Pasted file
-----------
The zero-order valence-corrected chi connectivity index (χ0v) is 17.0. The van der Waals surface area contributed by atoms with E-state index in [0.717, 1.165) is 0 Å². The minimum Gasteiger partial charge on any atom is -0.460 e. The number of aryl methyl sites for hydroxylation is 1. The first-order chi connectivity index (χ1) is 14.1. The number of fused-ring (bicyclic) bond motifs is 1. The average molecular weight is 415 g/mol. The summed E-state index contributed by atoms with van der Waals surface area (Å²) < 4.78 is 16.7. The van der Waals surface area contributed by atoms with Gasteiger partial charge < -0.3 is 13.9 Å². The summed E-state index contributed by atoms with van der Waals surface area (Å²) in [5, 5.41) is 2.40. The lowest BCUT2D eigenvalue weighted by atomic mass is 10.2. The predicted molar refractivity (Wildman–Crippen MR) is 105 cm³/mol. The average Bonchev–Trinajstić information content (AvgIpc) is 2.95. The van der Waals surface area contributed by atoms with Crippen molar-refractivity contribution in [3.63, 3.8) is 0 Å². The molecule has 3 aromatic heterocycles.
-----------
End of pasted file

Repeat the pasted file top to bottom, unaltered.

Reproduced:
The zero-order valence-corrected chi connectivity index (χ0v) is 17.0. The van der Waals surface area contributed by atoms with E-state index in [0.717, 1.165) is 0 Å². The minimum Gasteiger partial charge on any atom is -0.460 e. The number of aryl methyl sites for hydroxylation is 1. The first-order chi connectivity index (χ1) is 14.1. The number of fused-ring (bicyclic) bond motifs is 1. The average molecular weight is 415 g/mol. The summed E-state index contributed by atoms with van der Waals surface area (Å²) < 4.78 is 16.7. The van der Waals surface area contributed by atoms with Gasteiger partial charge < -0.3 is 13.9 Å². The summed E-state index contributed by atoms with van der Waals surface area (Å²) in [5, 5.41) is 2.40. The lowest BCUT2D eigenvalue weighted by atomic mass is 10.2. The predicted molar refractivity (Wildman–Crippen MR) is 105 cm³/mol. The average Bonchev–Trinajstić information content (AvgIpc) is 2.95. The van der Waals surface area contributed by atoms with Crippen molar-refractivity contribution in [3.63, 3.8) is 0 Å². The molecule has 3 aromatic heterocycles.